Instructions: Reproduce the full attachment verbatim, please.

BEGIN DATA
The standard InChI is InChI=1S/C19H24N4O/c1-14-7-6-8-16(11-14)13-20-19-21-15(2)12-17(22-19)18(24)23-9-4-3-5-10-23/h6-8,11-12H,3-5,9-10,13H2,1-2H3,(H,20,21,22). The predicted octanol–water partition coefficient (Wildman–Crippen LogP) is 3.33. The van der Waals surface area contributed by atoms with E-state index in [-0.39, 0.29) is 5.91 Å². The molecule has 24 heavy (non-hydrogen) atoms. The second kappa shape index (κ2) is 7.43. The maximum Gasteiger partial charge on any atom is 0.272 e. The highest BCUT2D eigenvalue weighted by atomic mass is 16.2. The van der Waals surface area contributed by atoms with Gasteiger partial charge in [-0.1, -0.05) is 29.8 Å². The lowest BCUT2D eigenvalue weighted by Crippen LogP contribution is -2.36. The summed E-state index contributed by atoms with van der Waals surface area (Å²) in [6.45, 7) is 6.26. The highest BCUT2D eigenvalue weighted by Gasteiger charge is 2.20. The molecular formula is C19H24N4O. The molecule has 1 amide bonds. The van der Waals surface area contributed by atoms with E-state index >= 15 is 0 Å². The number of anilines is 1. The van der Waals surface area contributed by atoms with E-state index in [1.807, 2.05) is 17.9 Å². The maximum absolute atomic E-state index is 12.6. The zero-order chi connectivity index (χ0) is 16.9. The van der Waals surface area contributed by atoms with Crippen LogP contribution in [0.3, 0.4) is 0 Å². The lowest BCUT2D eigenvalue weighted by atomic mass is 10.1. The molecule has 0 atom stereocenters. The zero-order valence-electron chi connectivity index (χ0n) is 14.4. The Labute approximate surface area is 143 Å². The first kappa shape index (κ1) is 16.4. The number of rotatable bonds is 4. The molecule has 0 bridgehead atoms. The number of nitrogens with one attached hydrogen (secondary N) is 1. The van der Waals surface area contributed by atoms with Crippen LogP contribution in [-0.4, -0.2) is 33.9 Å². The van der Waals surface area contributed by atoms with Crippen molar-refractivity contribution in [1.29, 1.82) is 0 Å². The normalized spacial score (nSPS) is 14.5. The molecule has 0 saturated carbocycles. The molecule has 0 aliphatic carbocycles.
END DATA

The standard InChI is InChI=1S/C19H24N4O/c1-14-7-6-8-16(11-14)13-20-19-21-15(2)12-17(22-19)18(24)23-9-4-3-5-10-23/h6-8,11-12H,3-5,9-10,13H2,1-2H3,(H,20,21,22). The predicted octanol–water partition coefficient (Wildman–Crippen LogP) is 3.33. The van der Waals surface area contributed by atoms with E-state index in [-0.39, 0.29) is 5.91 Å². The molecule has 24 heavy (non-hydrogen) atoms. The second kappa shape index (κ2) is 7.43. The maximum Gasteiger partial charge on any atom is 0.272 e. The highest BCUT2D eigenvalue weighted by atomic mass is 16.2. The van der Waals surface area contributed by atoms with Gasteiger partial charge in [-0.1, -0.05) is 29.8 Å². The lowest BCUT2D eigenvalue weighted by Crippen LogP contribution is -2.36. The summed E-state index contributed by atoms with van der Waals surface area (Å²) in [6.45, 7) is 6.26. The highest BCUT2D eigenvalue weighted by Gasteiger charge is 2.20. The molecular formula is C19H24N4O. The molecule has 1 amide bonds. The van der Waals surface area contributed by atoms with E-state index >= 15 is 0 Å². The number of anilines is 1. The van der Waals surface area contributed by atoms with E-state index in [1.807, 2.05) is 17.9 Å². The maximum absolute atomic E-state index is 12.6. The zero-order chi connectivity index (χ0) is 16.9. The van der Waals surface area contributed by atoms with Crippen LogP contribution in [0.3, 0.4) is 0 Å². The lowest BCUT2D eigenvalue weighted by atomic mass is 10.1. The molecule has 0 atom stereocenters. The zero-order valence-electron chi connectivity index (χ0n) is 14.4. The Labute approximate surface area is 143 Å². The first kappa shape index (κ1) is 16.4. The number of rotatable bonds is 4. The molecule has 0 bridgehead atoms. The number of nitrogens with one attached hydrogen (secondary N) is 1. The van der Waals surface area contributed by atoms with Crippen LogP contribution in [-0.4, -0.2) is 33.9 Å². The van der Waals surface area contributed by atoms with Crippen molar-refractivity contribution in [1.29, 1.82) is 0 Å². The normalized spacial score (nSPS) is 14.5. The molecule has 0 saturated carbocycles. The molecule has 0 aliphatic carbocycles.